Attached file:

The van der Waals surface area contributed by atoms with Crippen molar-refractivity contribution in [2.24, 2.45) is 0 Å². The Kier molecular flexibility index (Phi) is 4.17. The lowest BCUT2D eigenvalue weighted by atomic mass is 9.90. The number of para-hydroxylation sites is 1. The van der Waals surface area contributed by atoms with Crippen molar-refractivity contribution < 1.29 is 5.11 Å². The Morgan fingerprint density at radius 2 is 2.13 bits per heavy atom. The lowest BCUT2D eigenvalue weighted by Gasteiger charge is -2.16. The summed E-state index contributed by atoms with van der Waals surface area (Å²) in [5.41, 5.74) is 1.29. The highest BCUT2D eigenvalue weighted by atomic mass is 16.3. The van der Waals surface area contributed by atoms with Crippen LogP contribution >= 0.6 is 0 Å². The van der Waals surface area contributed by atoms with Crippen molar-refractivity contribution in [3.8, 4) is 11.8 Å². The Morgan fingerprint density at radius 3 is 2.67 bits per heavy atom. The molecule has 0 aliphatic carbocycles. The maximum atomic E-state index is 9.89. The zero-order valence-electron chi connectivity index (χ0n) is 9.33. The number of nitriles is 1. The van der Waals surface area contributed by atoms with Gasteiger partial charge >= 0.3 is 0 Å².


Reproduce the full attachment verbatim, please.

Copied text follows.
The van der Waals surface area contributed by atoms with Crippen molar-refractivity contribution in [2.24, 2.45) is 0 Å². The Kier molecular flexibility index (Phi) is 4.17. The lowest BCUT2D eigenvalue weighted by atomic mass is 9.90. The number of para-hydroxylation sites is 1. The van der Waals surface area contributed by atoms with Crippen molar-refractivity contribution < 1.29 is 5.11 Å². The Morgan fingerprint density at radius 2 is 2.13 bits per heavy atom. The lowest BCUT2D eigenvalue weighted by Gasteiger charge is -2.16. The summed E-state index contributed by atoms with van der Waals surface area (Å²) in [5.41, 5.74) is 1.29. The highest BCUT2D eigenvalue weighted by atomic mass is 16.3. The van der Waals surface area contributed by atoms with Crippen LogP contribution >= 0.6 is 0 Å². The van der Waals surface area contributed by atoms with Crippen molar-refractivity contribution in [3.8, 4) is 11.8 Å². The Morgan fingerprint density at radius 3 is 2.67 bits per heavy atom. The molecule has 0 aliphatic carbocycles. The maximum atomic E-state index is 9.89. The zero-order valence-electron chi connectivity index (χ0n) is 9.33. The number of nitriles is 1. The van der Waals surface area contributed by atoms with Gasteiger partial charge >= 0.3 is 0 Å².